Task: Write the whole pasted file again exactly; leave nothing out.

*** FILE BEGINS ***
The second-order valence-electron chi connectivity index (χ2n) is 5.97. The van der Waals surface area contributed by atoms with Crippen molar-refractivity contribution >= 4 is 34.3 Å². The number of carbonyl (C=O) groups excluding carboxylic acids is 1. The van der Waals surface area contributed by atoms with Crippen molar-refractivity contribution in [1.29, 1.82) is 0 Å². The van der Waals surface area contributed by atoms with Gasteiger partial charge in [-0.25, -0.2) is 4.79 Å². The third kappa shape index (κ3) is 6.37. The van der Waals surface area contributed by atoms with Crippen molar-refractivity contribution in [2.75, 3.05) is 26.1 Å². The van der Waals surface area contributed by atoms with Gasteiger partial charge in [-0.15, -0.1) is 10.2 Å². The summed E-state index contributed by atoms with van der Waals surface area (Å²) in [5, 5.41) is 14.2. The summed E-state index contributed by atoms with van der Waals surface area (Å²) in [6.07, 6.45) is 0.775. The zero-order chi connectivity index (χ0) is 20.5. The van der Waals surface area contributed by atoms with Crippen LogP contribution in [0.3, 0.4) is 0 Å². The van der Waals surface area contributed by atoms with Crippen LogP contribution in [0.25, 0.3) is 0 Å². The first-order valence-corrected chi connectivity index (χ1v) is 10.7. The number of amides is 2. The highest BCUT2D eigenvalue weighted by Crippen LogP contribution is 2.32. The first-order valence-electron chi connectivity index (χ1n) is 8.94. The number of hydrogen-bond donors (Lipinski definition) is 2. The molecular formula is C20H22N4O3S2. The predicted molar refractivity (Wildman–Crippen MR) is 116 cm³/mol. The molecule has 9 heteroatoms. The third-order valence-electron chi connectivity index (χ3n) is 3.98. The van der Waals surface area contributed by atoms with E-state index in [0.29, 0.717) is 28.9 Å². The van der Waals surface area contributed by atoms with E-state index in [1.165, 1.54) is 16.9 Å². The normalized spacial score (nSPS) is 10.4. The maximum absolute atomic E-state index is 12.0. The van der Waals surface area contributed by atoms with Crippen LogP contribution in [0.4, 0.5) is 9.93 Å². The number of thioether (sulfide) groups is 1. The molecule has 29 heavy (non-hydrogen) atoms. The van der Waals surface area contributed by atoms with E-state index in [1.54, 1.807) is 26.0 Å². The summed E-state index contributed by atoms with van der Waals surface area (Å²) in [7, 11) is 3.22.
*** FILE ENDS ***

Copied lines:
The second-order valence-electron chi connectivity index (χ2n) is 5.97. The van der Waals surface area contributed by atoms with Crippen molar-refractivity contribution >= 4 is 34.3 Å². The number of carbonyl (C=O) groups excluding carboxylic acids is 1. The van der Waals surface area contributed by atoms with Crippen molar-refractivity contribution in [1.29, 1.82) is 0 Å². The van der Waals surface area contributed by atoms with Gasteiger partial charge in [-0.25, -0.2) is 4.79 Å². The third kappa shape index (κ3) is 6.37. The van der Waals surface area contributed by atoms with Crippen molar-refractivity contribution in [2.75, 3.05) is 26.1 Å². The van der Waals surface area contributed by atoms with Gasteiger partial charge in [-0.15, -0.1) is 10.2 Å². The summed E-state index contributed by atoms with van der Waals surface area (Å²) in [5, 5.41) is 14.2. The summed E-state index contributed by atoms with van der Waals surface area (Å²) in [6.07, 6.45) is 0.775. The zero-order chi connectivity index (χ0) is 20.5. The van der Waals surface area contributed by atoms with Crippen LogP contribution in [0.3, 0.4) is 0 Å². The van der Waals surface area contributed by atoms with Crippen LogP contribution in [0.25, 0.3) is 0 Å². The first-order valence-corrected chi connectivity index (χ1v) is 10.7. The number of amides is 2. The highest BCUT2D eigenvalue weighted by Crippen LogP contribution is 2.32. The first-order valence-electron chi connectivity index (χ1n) is 8.94. The number of hydrogen-bond donors (Lipinski definition) is 2. The molecular formula is C20H22N4O3S2. The predicted molar refractivity (Wildman–Crippen MR) is 116 cm³/mol. The molecule has 9 heteroatoms. The third-order valence-electron chi connectivity index (χ3n) is 3.98. The van der Waals surface area contributed by atoms with E-state index in [0.29, 0.717) is 28.9 Å². The van der Waals surface area contributed by atoms with E-state index in [1.165, 1.54) is 16.9 Å². The normalized spacial score (nSPS) is 10.4. The maximum absolute atomic E-state index is 12.0. The van der Waals surface area contributed by atoms with Crippen LogP contribution in [0.4, 0.5) is 9.93 Å². The number of thioether (sulfide) groups is 1. The molecule has 29 heavy (non-hydrogen) atoms. The van der Waals surface area contributed by atoms with E-state index in [1.54, 1.807) is 26.0 Å². The summed E-state index contributed by atoms with van der Waals surface area (Å²) in [7, 11) is 3.22.